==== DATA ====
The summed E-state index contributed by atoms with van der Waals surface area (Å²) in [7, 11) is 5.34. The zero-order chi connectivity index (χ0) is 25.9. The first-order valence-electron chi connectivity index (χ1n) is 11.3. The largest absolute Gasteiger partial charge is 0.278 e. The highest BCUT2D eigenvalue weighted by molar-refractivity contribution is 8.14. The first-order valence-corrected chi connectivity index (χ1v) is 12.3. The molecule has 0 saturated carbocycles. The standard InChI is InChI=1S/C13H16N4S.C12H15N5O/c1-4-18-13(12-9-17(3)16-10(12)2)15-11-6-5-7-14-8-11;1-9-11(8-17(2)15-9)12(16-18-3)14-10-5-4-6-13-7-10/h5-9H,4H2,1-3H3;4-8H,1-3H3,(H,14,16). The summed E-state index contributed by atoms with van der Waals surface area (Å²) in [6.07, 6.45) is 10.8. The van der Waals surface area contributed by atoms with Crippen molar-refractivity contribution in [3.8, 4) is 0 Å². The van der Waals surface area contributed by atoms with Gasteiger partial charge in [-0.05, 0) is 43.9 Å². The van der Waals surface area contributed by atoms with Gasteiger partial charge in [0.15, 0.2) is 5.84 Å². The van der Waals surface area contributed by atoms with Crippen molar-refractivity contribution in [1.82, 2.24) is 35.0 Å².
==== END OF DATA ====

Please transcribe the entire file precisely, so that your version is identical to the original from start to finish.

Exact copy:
The summed E-state index contributed by atoms with van der Waals surface area (Å²) in [7, 11) is 5.34. The zero-order chi connectivity index (χ0) is 25.9. The first-order valence-electron chi connectivity index (χ1n) is 11.3. The largest absolute Gasteiger partial charge is 0.278 e. The highest BCUT2D eigenvalue weighted by molar-refractivity contribution is 8.14. The first-order valence-corrected chi connectivity index (χ1v) is 12.3. The molecule has 0 saturated carbocycles. The standard InChI is InChI=1S/C13H16N4S.C12H15N5O/c1-4-18-13(12-9-17(3)16-10(12)2)15-11-6-5-7-14-8-11;1-9-11(8-17(2)15-9)12(16-18-3)14-10-5-4-6-13-7-10/h5-9H,4H2,1-3H3;4-8H,1-3H3,(H,14,16). The summed E-state index contributed by atoms with van der Waals surface area (Å²) in [6.07, 6.45) is 10.8. The van der Waals surface area contributed by atoms with Crippen molar-refractivity contribution in [3.8, 4) is 0 Å². The van der Waals surface area contributed by atoms with Gasteiger partial charge in [-0.05, 0) is 43.9 Å². The van der Waals surface area contributed by atoms with Gasteiger partial charge in [0.15, 0.2) is 5.84 Å². The van der Waals surface area contributed by atoms with Crippen molar-refractivity contribution in [1.82, 2.24) is 35.0 Å².